8. 8.

    Would you say that you are a goal oriented on the job? What would I be able to do as your manager to help you achieve your goals if hired here at Meltwater Group?

      At the heart of this question lies your interviewers desire to see what motivates you as a potential employee at Meltwater Group. Make it clear to your interviewer that you certainly are motivated by on the job goals and do this by using an example of a time where you were motivated by and achieved a goal. Then, think deeply about the type of manager that you like to work for in terms of goal setting and helping our achieve your goals. Let your interviewer know what type of management styles you appreciate the most while being open to any style.

      Ryan's Answer #1

      "I would definitely say that I am goal oriented on the job in wanting to contribute any way that I can to the overall benefit of the organization. In my current organization, our leadership focuses on overall sales numbers at the end of the year. To help achieve these goals, our department creates our own goals to help achieve the sales numbers needed to succeed. Last year, one of those goals was to be as creative as possible in our user experience design processes. With the launch of an exciting new app midyear, sales numbers skyrocketed and our department was instrumental in that. For me, it was important that we determined our goals as a team with the final stamp of approval from our manager. While this style of management really helped motivate me, I can thrive under any management style as long as expectations and goals for my work are clearly set."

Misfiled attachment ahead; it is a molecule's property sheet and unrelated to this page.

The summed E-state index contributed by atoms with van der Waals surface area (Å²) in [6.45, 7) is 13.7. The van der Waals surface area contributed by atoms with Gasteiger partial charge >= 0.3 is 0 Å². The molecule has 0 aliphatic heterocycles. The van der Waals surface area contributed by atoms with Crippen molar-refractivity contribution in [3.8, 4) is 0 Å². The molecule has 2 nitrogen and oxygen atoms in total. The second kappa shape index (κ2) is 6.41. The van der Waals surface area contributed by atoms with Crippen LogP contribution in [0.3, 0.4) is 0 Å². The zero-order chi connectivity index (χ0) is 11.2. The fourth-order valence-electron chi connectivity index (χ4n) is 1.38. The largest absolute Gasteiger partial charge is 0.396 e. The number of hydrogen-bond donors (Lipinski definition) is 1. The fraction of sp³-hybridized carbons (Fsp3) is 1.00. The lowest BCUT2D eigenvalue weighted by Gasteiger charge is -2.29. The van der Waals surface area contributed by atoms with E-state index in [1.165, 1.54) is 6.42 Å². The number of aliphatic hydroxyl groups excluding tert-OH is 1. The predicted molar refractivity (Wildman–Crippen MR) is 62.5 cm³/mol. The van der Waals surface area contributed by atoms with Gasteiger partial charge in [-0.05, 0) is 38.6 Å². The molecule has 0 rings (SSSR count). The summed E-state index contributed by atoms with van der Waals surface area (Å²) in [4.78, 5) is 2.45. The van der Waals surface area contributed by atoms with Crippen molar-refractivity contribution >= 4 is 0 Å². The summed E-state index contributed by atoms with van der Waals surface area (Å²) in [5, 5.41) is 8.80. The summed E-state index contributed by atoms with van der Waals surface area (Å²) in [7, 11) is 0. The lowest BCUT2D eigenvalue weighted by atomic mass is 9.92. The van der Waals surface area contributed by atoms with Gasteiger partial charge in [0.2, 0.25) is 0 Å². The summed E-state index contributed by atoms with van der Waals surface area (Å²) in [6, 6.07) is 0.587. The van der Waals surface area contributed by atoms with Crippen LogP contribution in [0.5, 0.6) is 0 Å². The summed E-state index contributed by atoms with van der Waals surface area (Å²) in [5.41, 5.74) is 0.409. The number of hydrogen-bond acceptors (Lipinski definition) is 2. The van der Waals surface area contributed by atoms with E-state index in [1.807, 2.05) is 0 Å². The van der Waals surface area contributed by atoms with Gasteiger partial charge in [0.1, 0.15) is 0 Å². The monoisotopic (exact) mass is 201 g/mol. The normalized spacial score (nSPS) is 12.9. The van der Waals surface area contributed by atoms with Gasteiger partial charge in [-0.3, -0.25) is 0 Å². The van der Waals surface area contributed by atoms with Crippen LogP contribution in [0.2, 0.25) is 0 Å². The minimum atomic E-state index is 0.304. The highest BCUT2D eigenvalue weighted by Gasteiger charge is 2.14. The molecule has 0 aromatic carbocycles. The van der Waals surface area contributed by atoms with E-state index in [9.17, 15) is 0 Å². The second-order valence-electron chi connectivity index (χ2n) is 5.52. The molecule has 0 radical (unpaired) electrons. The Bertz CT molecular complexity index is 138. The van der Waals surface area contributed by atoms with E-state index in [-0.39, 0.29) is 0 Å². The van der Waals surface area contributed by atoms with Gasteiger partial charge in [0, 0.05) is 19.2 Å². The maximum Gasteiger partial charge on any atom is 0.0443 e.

Ryan's Answer #2

      "For me, my day to day work is much more meaningful when I have goals to work for. In my current role, we have set timelines for our projects and this helps lay the framework for our goals. If hired for this position, my expectations of you as my manager would be to have goals clearly defined and a supportive atmosphere to be provided to work within."

  9. 9.

    Walk me through your experience in enterprise software sales, and complex sales cycles.

      Software sales can be complicated, time-consuming, and rarely come with a quick close. The interviewer would like to discuss any experience you have had, selling software products into enterprise accounts, where the sales cycle is even more robust than the typical small to medium-sized businesses.

      The typical software sales cycle includes:

      - Prospecting and generating leads
      - Initiating contact
      - Qualifying the lead
      - Presenting the product or offer
      - Booking a product demonstration
      - Overcoming objections
      - Closing the deal
      - Implementation
      - Training

      This list is just a simplified breakdown of the steps and could occur throughout weeks, or even months. Discuss the exposure you have had in closing complex software deals.

      Ryan's Answer #1

      "Although I have never had an official sales title, I am often called into the sales process as the subject matter expert when it comes to data migration and security questions. I know enough to understand the typical questions asked during the sales cycle, and also know that it's important to give case examples for most FAQ's. Decision makers feel much better knowing that their concern has been presented, and corrected, in the past."